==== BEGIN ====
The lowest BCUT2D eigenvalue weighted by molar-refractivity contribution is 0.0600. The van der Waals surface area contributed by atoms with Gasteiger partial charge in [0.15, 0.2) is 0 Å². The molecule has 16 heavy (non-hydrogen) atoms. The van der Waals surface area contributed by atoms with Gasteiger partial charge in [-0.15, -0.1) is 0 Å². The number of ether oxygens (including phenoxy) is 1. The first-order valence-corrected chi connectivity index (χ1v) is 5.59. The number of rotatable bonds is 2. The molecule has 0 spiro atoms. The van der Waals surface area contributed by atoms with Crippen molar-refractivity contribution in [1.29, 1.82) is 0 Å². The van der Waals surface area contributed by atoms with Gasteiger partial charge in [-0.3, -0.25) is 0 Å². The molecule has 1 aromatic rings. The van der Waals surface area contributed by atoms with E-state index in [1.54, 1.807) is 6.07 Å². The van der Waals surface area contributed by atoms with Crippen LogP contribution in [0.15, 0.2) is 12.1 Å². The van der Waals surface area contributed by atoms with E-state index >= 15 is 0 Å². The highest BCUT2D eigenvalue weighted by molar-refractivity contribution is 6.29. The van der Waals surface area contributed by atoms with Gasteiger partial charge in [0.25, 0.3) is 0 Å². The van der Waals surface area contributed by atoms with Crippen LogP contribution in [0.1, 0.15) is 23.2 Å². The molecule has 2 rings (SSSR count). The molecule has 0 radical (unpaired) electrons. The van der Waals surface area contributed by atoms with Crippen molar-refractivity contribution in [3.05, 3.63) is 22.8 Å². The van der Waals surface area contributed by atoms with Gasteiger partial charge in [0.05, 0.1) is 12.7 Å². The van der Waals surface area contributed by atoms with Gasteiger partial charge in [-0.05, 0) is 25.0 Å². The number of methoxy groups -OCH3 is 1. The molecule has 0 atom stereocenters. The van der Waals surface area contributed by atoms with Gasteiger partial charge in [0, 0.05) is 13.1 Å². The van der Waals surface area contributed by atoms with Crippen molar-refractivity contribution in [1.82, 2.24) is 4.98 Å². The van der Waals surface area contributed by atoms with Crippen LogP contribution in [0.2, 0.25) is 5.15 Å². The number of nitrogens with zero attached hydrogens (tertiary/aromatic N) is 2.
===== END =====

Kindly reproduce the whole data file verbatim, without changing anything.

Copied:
The lowest BCUT2D eigenvalue weighted by molar-refractivity contribution is 0.0600. The van der Waals surface area contributed by atoms with Gasteiger partial charge in [0.15, 0.2) is 0 Å². The molecule has 16 heavy (non-hydrogen) atoms. The van der Waals surface area contributed by atoms with Gasteiger partial charge in [-0.15, -0.1) is 0 Å². The number of ether oxygens (including phenoxy) is 1. The first-order valence-corrected chi connectivity index (χ1v) is 5.59. The number of rotatable bonds is 2. The molecule has 0 spiro atoms. The van der Waals surface area contributed by atoms with Crippen molar-refractivity contribution in [1.29, 1.82) is 0 Å². The van der Waals surface area contributed by atoms with Gasteiger partial charge in [-0.3, -0.25) is 0 Å². The molecule has 1 aromatic rings. The van der Waals surface area contributed by atoms with E-state index in [1.54, 1.807) is 6.07 Å². The van der Waals surface area contributed by atoms with Crippen LogP contribution in [0.15, 0.2) is 12.1 Å². The van der Waals surface area contributed by atoms with E-state index >= 15 is 0 Å². The highest BCUT2D eigenvalue weighted by molar-refractivity contribution is 6.29. The van der Waals surface area contributed by atoms with Gasteiger partial charge in [0.25, 0.3) is 0 Å². The van der Waals surface area contributed by atoms with Crippen LogP contribution in [0.1, 0.15) is 23.2 Å². The molecule has 2 rings (SSSR count). The molecule has 0 radical (unpaired) electrons. The van der Waals surface area contributed by atoms with Crippen molar-refractivity contribution in [3.05, 3.63) is 22.8 Å². The van der Waals surface area contributed by atoms with Gasteiger partial charge in [0.05, 0.1) is 12.7 Å². The van der Waals surface area contributed by atoms with Gasteiger partial charge in [-0.05, 0) is 25.0 Å². The number of methoxy groups -OCH3 is 1. The molecule has 0 atom stereocenters. The van der Waals surface area contributed by atoms with Gasteiger partial charge in [0, 0.05) is 13.1 Å². The van der Waals surface area contributed by atoms with Crippen molar-refractivity contribution in [1.82, 2.24) is 4.98 Å². The van der Waals surface area contributed by atoms with Crippen LogP contribution in [0.2, 0.25) is 5.15 Å². The number of nitrogens with zero attached hydrogens (tertiary/aromatic N) is 2.